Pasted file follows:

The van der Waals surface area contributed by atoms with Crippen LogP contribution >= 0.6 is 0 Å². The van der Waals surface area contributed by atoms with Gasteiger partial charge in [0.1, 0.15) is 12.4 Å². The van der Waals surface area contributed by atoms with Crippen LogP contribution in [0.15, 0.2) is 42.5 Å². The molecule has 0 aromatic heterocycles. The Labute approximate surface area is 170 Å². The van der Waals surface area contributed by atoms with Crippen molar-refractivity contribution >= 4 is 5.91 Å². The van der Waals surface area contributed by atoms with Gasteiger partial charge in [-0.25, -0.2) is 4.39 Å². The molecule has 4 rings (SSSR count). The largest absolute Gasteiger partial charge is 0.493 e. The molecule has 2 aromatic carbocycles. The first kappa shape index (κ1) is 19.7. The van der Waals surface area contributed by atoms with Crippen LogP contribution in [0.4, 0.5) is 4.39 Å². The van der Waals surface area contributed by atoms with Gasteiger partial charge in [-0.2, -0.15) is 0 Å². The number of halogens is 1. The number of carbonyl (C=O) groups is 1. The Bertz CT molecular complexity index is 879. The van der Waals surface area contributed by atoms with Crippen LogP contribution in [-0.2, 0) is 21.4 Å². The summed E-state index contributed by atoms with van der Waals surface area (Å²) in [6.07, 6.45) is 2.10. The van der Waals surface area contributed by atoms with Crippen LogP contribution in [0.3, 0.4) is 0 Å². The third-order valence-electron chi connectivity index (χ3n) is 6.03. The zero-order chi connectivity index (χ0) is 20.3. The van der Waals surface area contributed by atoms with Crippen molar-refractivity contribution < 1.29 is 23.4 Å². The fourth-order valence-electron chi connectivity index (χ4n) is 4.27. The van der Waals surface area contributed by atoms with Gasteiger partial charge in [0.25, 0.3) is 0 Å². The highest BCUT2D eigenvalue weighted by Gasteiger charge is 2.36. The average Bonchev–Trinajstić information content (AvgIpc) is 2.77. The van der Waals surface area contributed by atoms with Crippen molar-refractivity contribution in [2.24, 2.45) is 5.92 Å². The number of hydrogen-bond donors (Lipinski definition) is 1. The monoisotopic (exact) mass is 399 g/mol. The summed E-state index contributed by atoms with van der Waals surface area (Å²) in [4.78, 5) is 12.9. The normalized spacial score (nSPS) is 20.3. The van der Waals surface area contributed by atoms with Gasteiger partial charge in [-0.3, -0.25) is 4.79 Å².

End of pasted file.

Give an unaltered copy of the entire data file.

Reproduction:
The van der Waals surface area contributed by atoms with Crippen LogP contribution >= 0.6 is 0 Å². The van der Waals surface area contributed by atoms with Gasteiger partial charge in [0.1, 0.15) is 12.4 Å². The van der Waals surface area contributed by atoms with Crippen LogP contribution in [0.15, 0.2) is 42.5 Å². The molecule has 0 aromatic heterocycles. The Labute approximate surface area is 170 Å². The van der Waals surface area contributed by atoms with Crippen molar-refractivity contribution >= 4 is 5.91 Å². The van der Waals surface area contributed by atoms with Gasteiger partial charge in [-0.25, -0.2) is 4.39 Å². The molecule has 4 rings (SSSR count). The largest absolute Gasteiger partial charge is 0.493 e. The molecule has 2 aromatic carbocycles. The first kappa shape index (κ1) is 19.7. The van der Waals surface area contributed by atoms with Crippen LogP contribution in [0.4, 0.5) is 4.39 Å². The van der Waals surface area contributed by atoms with Gasteiger partial charge in [-0.2, -0.15) is 0 Å². The number of halogens is 1. The number of carbonyl (C=O) groups is 1. The Bertz CT molecular complexity index is 879. The van der Waals surface area contributed by atoms with Crippen LogP contribution in [-0.2, 0) is 21.4 Å². The summed E-state index contributed by atoms with van der Waals surface area (Å²) in [6.07, 6.45) is 2.10. The van der Waals surface area contributed by atoms with Crippen LogP contribution in [0.3, 0.4) is 0 Å². The third-order valence-electron chi connectivity index (χ3n) is 6.03. The zero-order chi connectivity index (χ0) is 20.3. The van der Waals surface area contributed by atoms with Crippen molar-refractivity contribution < 1.29 is 23.4 Å². The fourth-order valence-electron chi connectivity index (χ4n) is 4.27. The van der Waals surface area contributed by atoms with Gasteiger partial charge in [0.25, 0.3) is 0 Å². The highest BCUT2D eigenvalue weighted by Gasteiger charge is 2.36. The average Bonchev–Trinajstić information content (AvgIpc) is 2.77. The van der Waals surface area contributed by atoms with Crippen molar-refractivity contribution in [2.24, 2.45) is 5.92 Å². The number of hydrogen-bond donors (Lipinski definition) is 1. The monoisotopic (exact) mass is 399 g/mol. The summed E-state index contributed by atoms with van der Waals surface area (Å²) in [4.78, 5) is 12.9. The normalized spacial score (nSPS) is 20.3. The van der Waals surface area contributed by atoms with Gasteiger partial charge in [-0.3, -0.25) is 4.79 Å².